Relativism and Value Hierarchies
Will Truman makes two astute observations concerning the philosophical differences between liberals and conservatives: while both camps may at times use the same words and express the same sort of values, they regularly differ in how they define their words and order their values. Liberals and conservatives both speak of freedom, but they each have a distinct definition for this word. Moreover, while liberals and conservatives both prize freedom, they do so in different hierarchical arrangements of values.
Communication between these two poles therefore tends toward confusion and misunderstanding. They’re not really speaking the same moral language even when using the same words. For each side to understand the other, each has to enter into the other side’s moral language and value hierarchy, but as this move demands a transcendence of self and the ability to think otherwise about one’s own values, it’s rarely made.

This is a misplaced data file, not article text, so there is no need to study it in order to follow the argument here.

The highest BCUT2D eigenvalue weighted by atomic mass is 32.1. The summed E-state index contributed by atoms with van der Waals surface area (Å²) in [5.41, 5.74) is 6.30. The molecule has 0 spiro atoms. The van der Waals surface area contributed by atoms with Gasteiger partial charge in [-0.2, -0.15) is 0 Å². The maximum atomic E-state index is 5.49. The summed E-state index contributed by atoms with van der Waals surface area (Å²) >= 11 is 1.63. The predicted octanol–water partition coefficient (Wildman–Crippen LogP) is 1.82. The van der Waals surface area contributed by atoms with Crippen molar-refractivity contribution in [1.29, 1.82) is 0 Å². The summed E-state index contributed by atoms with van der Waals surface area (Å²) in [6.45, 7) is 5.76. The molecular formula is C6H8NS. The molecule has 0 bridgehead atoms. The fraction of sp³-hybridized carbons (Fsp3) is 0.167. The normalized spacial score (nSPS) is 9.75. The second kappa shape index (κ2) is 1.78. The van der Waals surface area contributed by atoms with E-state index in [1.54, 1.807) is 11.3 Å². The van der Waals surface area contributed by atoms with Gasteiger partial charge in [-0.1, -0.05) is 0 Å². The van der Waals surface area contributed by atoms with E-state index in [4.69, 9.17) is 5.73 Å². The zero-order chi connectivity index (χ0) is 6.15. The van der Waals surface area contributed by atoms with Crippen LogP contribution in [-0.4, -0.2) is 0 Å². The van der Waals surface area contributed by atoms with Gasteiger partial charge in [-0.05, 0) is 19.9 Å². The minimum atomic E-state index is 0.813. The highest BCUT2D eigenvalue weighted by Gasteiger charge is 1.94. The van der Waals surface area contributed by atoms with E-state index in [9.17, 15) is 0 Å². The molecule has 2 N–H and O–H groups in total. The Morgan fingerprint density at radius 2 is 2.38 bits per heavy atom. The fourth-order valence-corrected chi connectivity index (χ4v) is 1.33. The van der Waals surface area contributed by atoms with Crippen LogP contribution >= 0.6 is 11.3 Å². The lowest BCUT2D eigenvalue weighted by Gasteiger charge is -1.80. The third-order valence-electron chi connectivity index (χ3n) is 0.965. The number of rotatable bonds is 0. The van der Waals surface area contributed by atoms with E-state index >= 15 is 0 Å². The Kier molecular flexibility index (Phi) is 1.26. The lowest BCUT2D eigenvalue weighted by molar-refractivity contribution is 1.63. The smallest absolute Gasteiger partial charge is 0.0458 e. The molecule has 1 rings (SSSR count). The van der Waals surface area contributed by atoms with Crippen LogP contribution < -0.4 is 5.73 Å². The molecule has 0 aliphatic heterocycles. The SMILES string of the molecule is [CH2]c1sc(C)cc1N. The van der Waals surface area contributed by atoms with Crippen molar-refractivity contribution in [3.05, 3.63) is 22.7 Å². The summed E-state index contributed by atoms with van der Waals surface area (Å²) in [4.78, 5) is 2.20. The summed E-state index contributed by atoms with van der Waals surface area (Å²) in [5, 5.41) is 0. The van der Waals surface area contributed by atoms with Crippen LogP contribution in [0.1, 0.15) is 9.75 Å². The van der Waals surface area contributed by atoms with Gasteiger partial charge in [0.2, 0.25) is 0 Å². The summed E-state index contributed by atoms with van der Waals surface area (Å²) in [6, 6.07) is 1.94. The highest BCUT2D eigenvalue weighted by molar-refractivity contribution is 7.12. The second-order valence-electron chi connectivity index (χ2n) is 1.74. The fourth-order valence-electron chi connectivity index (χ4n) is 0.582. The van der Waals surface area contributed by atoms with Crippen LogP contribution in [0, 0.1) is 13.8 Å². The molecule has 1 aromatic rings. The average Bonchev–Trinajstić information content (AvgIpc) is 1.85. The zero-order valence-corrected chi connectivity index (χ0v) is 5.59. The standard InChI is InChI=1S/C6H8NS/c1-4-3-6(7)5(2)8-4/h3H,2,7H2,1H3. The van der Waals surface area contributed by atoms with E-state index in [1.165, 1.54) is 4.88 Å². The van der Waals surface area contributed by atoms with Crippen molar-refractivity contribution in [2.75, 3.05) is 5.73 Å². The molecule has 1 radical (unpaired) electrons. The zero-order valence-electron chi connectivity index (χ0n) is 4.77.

I’ve said before that what has been called the “dictatorship of relativism” in our contemporary culture is best understood not as a coherent moral philosophy, as if lots of people espoused a relativistic morality, but rather as widespread moral laziness and absence of moral consideration. Will’s insights raise an additional understanding: our moral culture seems relativistic because it is comprised of competing definitions and hierarchies of value that seem on the surface to be part of the same framework. Even though liberals and conservatives appear to speak the same moral language–they use the same terms and therefore seem to speak of the same values–their moral discourses are fundamentally incommunicable without moral imagination and transcendence. So when, say, the liberal disagrees with a declaration of moral truth made by the conservative, the conservative assumes that the liberal denies moral truth, when in reality, because the liberal has her own definitions and order of values, she may be denying only the conservative’s way of thinking about moral truth and not moral truth itself. What seems a relativistic denial of moral truth is really just a different way of defining and ordering moral values.